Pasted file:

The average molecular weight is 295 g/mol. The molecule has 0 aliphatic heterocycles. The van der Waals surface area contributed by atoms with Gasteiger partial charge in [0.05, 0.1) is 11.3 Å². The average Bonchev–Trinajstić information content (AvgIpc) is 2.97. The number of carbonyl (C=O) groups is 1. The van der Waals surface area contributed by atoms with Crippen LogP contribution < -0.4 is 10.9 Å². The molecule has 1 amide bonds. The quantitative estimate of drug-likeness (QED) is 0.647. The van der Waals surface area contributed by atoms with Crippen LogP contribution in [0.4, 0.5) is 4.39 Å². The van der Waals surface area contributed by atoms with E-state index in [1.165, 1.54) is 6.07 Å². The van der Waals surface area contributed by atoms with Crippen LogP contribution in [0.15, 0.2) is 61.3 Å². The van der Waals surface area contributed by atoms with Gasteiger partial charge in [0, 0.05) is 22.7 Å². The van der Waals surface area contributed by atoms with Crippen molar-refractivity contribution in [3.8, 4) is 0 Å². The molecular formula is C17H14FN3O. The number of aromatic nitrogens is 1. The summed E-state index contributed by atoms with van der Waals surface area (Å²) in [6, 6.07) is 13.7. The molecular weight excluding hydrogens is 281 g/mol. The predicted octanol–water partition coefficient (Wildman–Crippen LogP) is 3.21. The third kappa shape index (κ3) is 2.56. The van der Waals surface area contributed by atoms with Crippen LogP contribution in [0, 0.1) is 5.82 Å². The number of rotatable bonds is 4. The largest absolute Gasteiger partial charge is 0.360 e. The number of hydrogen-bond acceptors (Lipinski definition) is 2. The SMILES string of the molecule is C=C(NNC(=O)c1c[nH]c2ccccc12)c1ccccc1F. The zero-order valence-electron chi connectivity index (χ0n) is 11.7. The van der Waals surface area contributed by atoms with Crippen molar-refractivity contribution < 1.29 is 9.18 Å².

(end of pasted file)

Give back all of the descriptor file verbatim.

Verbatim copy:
The average molecular weight is 295 g/mol. The molecule has 0 aliphatic heterocycles. The van der Waals surface area contributed by atoms with Gasteiger partial charge in [0.05, 0.1) is 11.3 Å². The average Bonchev–Trinajstić information content (AvgIpc) is 2.97. The number of carbonyl (C=O) groups is 1. The van der Waals surface area contributed by atoms with Crippen LogP contribution < -0.4 is 10.9 Å². The molecule has 1 amide bonds. The quantitative estimate of drug-likeness (QED) is 0.647. The van der Waals surface area contributed by atoms with Crippen LogP contribution in [0.4, 0.5) is 4.39 Å². The van der Waals surface area contributed by atoms with E-state index in [1.165, 1.54) is 6.07 Å². The van der Waals surface area contributed by atoms with Crippen LogP contribution in [0.15, 0.2) is 61.3 Å². The van der Waals surface area contributed by atoms with Gasteiger partial charge in [0, 0.05) is 22.7 Å². The van der Waals surface area contributed by atoms with Crippen molar-refractivity contribution in [3.8, 4) is 0 Å². The molecular formula is C17H14FN3O. The number of aromatic nitrogens is 1. The summed E-state index contributed by atoms with van der Waals surface area (Å²) in [6, 6.07) is 13.7. The molecular weight excluding hydrogens is 281 g/mol. The predicted octanol–water partition coefficient (Wildman–Crippen LogP) is 3.21. The third kappa shape index (κ3) is 2.56. The van der Waals surface area contributed by atoms with Crippen LogP contribution in [0, 0.1) is 5.82 Å². The number of rotatable bonds is 4. The largest absolute Gasteiger partial charge is 0.360 e. The number of hydrogen-bond acceptors (Lipinski definition) is 2. The SMILES string of the molecule is C=C(NNC(=O)c1c[nH]c2ccccc12)c1ccccc1F. The zero-order valence-electron chi connectivity index (χ0n) is 11.7. The van der Waals surface area contributed by atoms with Crippen molar-refractivity contribution < 1.29 is 9.18 Å².